Language selection

Search

Fishing Interactions Priority Threat

Map of Canada showing the general area where priority marine threats occur in the Arctic, Pacific and Atlantic Oceans.
Fishing Interactions Priority Threat

Marine fisheries take place throughout the Arctic, Pacific and Atlantic Oceans and overlap with the distribution of many species at risk found throughout these areas. Threats related to fishing interactions that can impact marine species at risk include entrapment or entanglement in active or lost fishing gear (also known as ghost gear), as well as being caught as bycatch. Entrapment and entanglement are the primary concerns for marine mammals, Leatherback Sea Turtles and large marine fishes, while smaller marine fishes, molluscs and Loggerhead Sea Turtles are at the greatest risk for being caught as bycatch. Fisheries and Oceans Canada’s (DFO) Canada Nature Fund for Aquatic Species at Risk (CNFASAR) is supporting a number of projects that aim to reduce the threat of fishing interactions on marine species at risk.

Conservation efforts currently underway

Reducing the threat of fishing interactions to marine species at risk cannot be achieved without the cooperation, engagement and stewardship of commercial fishers and Indigenous communities. For instance, Inuit Circumpolar Council (Canada) Inc. has conducted a project in Pikialasorsuaq, or North Water Polynya (area of year-round open water surrounded by sea-ice cover) to facilitate discussions between Inuit leadership to develop a management plan on the future use and conservation of the Pikialasorsuaq area. This project aims to undertake the initial planning and partnership development to best position the next steps for future projects with communities in the Pikialasorsuaq and develop a plan for species at risk that is embedded in a larger overall management plan.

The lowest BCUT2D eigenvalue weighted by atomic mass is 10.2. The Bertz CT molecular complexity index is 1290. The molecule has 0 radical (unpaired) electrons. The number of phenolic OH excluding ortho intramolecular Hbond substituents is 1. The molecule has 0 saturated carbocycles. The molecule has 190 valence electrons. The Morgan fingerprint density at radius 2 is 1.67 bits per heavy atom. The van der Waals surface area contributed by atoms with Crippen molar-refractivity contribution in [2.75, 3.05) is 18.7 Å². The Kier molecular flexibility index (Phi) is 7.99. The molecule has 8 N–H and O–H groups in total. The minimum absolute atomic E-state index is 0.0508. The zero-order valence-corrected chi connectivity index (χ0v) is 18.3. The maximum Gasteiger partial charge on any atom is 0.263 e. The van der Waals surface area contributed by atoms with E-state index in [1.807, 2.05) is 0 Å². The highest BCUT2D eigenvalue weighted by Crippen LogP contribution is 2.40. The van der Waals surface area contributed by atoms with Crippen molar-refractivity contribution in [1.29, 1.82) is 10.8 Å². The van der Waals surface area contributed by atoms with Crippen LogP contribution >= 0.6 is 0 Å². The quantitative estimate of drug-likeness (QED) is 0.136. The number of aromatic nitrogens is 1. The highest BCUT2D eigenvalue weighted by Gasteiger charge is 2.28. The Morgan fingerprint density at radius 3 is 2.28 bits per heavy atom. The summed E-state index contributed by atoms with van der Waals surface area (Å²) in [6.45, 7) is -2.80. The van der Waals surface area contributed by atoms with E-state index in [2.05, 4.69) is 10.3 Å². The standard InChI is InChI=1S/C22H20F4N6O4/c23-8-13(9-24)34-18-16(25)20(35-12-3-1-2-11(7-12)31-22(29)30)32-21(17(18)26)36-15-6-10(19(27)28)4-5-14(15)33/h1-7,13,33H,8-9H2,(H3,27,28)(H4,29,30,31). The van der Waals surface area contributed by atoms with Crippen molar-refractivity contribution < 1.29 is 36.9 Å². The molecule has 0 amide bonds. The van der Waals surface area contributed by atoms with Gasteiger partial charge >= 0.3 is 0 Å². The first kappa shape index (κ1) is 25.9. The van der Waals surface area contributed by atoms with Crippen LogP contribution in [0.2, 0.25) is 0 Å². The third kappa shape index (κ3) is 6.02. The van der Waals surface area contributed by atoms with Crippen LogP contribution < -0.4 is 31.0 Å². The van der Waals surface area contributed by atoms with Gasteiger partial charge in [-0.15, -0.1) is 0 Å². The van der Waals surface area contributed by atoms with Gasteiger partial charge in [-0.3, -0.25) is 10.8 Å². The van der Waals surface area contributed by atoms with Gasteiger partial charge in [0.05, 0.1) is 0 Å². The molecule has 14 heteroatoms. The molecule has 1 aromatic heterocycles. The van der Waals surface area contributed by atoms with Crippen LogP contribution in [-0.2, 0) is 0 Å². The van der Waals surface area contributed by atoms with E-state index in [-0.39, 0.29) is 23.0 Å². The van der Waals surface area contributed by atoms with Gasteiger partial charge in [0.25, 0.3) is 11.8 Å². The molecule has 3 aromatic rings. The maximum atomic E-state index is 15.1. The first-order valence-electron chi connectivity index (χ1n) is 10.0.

A project led by Oceans North is fostering collaboration between fisheries stakeholders in Atlantic Canada, including fisheries scientists, fisheries managers, First Nations and other fishers to identify effective measures that could be put in place to recover multiple at-risk marine fish species. Through a series of workshops, this project is providing a forum for discussion among stakeholders to evaluate the success of current conservation measures, exchange knowledge across sectors, identify opportunities to adopt new best practices and develop a shared path forward.

A project in Newfoundland and Labrador led by the Quebec-Labrador Foundation is promoting the protection of marine species at risk through outreach and stewardship. Through workshops, youth education campaigns, a communications campaign and dockside dialogues with over 300 commercial harvesters in 100 ports, this project is generating support for recovery activities that will reduce threats to species at risk caused by fisheries interactions. Additionally, this project is minimizing the threat of plastic debris ingestion and fishing gear entanglement by installing collection boxes for bait box liners at fishing stations.

Making information on species at risk accessible to key stakeholders and the public is essential in building widespread support and informing effective recovery actions. A project led by the Newfoundland and Labrador Chapter of the Canadian Parks and Wilderness Society is accomplishing this by creating an online map of special marine areas in the province, which highlights species at risk, their habitat, threats and other educational information. This map is informed by data gathered from workshops with a variety of groups including scientists, academia, government, non-governmental organizations, Indigenous groups and fishers.